From Cat Street to Shibuya ・ The Fashion Streets That Create Tokyo Style
On the busy streets of Tokyo, fashion can set the mood of the city, but sometimes the mood of the city sets the style of that fashion.
Tokyo, a city of the world's most unique fashion trends, constantly intermingling to create brand new looks. In this city of hybrid styles, there's one street undeniably at the heart of Tokyo fashion in the first half of the 21st century, connecting the areas of Harajuku and Omotesando to Shibuya, with a rather unassuming name: Cat Street.
The “Fashion Road” to Shibuya
In Shibuya Ward's Jingumae area, from the 3rd chome district to the 5th, Cat Street stretches for about a kilometer connecting the heart of Shibuya and Harajuku's Omotesando, running roughly parallel southeast of Meiji-dori Avenue. You wouldn't know it just by looking nowadays, but this street was once the Shibuya River, before infrastructure changes in 1964 buried the flowing water underground and built a road on top. Cat Street's official name is actually "Kyushibuyagawa Yuhodoro" (旧渋谷川遊歩道路), which literally means the "Former Shibuya River Promenade Street." When the original narrow alley was widened enough to allow cars to pass through, small boutiques and cafes started popping up, eventually turning Cat Street into a popular destination with all the trends of Tokyo distilled into a 10-minute walk.
Why Is It Called “Cat Street”?
Cat Street has long been a beloved nickname for this fashionable street, but the origins of this moniker are not so clear, and there are a few competing theories. Some say that the street used to be home to a number of stray cats, which would be the most obvious origin story, but others will tell you that the street was named for the Japanese rockabilly band Black Cats, a band rumored to have come together on this trendy street. There's even the theory that Cat Street was so named because it's small and narrow, just like a cat's face!? There's no hard evidence that proves any of these theories to be the sole root of the nickname, and it's always possible that locals just took inspiration from the similarly named streets found in London and Hong Kong. Maybe the name Cat Street was just meant to be.
What to Look For on Cat Street
For Cat Street regulars, the first thing to come to mind when discussing the street is usually the many unique thrift stores and vintage boutiques. When it comes to the title of "Holy Land of Secondhand Shopping," the neighborhood of Shimokitazawa wears the crown, but in this part of Tokyo, Cat Street is something of an unnamed champion. Near the northern intersection with Omotesando, Ragtag is a major player in the area, upholding Cat Street's trendy reputation by offering a wide variety of secondhand items from popular upscale brands.
Cat Street also has some swankier shops and showrooms from international brands, and spots selling quick bites of trendy street food. Even for visitors who don't plan on spending much money while there, just window shopping and enjoying the atmosphere full of Japanese pop culture and Gen Z trends is a great way to enjoy the area. Plus, waiting for you at the southern end of the street is the heart of Shibuya, busy with all kinds of big changes and construction projects.
From Miyashita Park to Fire Street
Slip out the south end of Cat Street, and as soon as you arrive on Meiji-dori Avenue winding its way through Shibuya, your eyes will meet with a barrage of glittering silver and bright yellow from the ostentatious Louis Vuitton storefront that welcomes you to a new and improved Miyashita Park. Not so long ago, this sliver of Shibuya was a run-down little park by the train tracks, but in summer 2020 it was reborn as a shiny new shopping complex, with a rooftop park and a tall hotel towering overhead.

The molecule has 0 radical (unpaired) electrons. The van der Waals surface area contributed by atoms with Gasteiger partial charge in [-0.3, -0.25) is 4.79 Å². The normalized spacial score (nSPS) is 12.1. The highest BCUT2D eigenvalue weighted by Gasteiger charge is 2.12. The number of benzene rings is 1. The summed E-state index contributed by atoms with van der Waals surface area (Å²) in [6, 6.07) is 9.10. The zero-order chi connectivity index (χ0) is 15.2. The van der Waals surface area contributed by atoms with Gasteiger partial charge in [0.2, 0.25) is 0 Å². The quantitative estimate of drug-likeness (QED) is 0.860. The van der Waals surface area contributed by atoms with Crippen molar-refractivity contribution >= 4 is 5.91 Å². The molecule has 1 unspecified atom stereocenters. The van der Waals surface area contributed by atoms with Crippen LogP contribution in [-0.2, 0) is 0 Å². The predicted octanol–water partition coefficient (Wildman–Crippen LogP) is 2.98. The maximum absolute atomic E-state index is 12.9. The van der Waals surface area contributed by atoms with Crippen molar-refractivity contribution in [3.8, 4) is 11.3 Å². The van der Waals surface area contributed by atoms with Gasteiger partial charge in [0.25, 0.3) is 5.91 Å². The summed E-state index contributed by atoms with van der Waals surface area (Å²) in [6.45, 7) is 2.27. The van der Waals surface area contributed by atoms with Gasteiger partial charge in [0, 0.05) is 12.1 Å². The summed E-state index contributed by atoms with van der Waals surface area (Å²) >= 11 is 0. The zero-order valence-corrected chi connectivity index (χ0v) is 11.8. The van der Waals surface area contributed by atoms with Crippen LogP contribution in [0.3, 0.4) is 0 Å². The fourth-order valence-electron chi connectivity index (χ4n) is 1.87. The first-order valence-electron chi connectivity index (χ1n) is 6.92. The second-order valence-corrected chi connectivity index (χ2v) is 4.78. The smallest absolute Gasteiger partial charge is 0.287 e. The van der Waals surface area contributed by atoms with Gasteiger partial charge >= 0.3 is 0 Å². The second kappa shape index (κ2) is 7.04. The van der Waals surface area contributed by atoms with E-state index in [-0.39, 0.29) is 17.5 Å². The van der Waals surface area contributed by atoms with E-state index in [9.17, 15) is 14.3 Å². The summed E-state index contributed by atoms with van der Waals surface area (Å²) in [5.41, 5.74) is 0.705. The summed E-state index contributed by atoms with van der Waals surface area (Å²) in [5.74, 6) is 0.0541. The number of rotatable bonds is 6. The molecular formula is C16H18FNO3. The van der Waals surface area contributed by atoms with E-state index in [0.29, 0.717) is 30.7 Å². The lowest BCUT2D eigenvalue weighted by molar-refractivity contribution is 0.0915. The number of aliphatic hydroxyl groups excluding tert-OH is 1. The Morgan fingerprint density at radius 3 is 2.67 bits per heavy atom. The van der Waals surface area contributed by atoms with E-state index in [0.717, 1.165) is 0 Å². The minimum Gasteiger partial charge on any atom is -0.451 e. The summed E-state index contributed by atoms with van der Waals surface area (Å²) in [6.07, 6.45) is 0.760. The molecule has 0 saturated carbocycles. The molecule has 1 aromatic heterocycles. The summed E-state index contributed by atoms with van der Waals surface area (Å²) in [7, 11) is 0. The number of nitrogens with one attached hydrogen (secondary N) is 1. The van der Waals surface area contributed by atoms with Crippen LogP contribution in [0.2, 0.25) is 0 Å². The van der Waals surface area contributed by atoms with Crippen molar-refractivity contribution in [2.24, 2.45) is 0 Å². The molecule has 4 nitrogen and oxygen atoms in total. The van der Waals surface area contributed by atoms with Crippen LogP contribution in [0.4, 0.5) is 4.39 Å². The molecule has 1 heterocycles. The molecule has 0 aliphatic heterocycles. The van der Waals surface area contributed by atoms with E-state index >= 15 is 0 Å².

Clearly aiming to become a Shibuya fashion landmark, Miyashita Park's street-level storefronts include the aforementioned LV, alongside other brand names like Gucci and Balenciaga, and a sleek new flagship store from New York street-fashion-influenced brand Kith.
Walk along the concrete wall stenciled with Shibuya-esque street art, and you'll find yourself face-to-face with a somewhat punk Hachiko at the grand entrance to Shibuya's Tower Records. This busy road is nicknamed Fire Street, and unlike Cat Street, there's one clear reason for the moniker: this is also the road where you'll find Shibuya's fire station. But the alleys branching off of this simply-named street are home to boutiques full of new and used fashion, all frequented by the fashionistas of Tokyo so religiously that you might mistake them for shrines to Shibuya style.
The Basecamp for Shibuya Fashion
This whole area around Fire Street is studded with hugely popular Japanese fashion brands, including old standbys like Beams, United Arrows, Freak's Store, and Studious, plus secondhand shops like Ragtag, Rinkan, and Bazzstore. It's not hard to see why the fashion-conscious in Shibuya treat it like home base!
Fashion = Street = Fashion
Just by walking this route from Cat Street to Fire Street and beyond, even the least fashion-focused among us are likely to catch a glimpse of our own unremarkable outfits reflected in the glass of the shop windows and think "maybe I could use a wardrobe update." But of course, there's no better time than now to start on your new fashion journey! If these stylish streets have you feeling motivated to find your own style, then for now you can search the world of Japanese fashion for inspiration, and who knows, before long you might have found yourself a brand new look.
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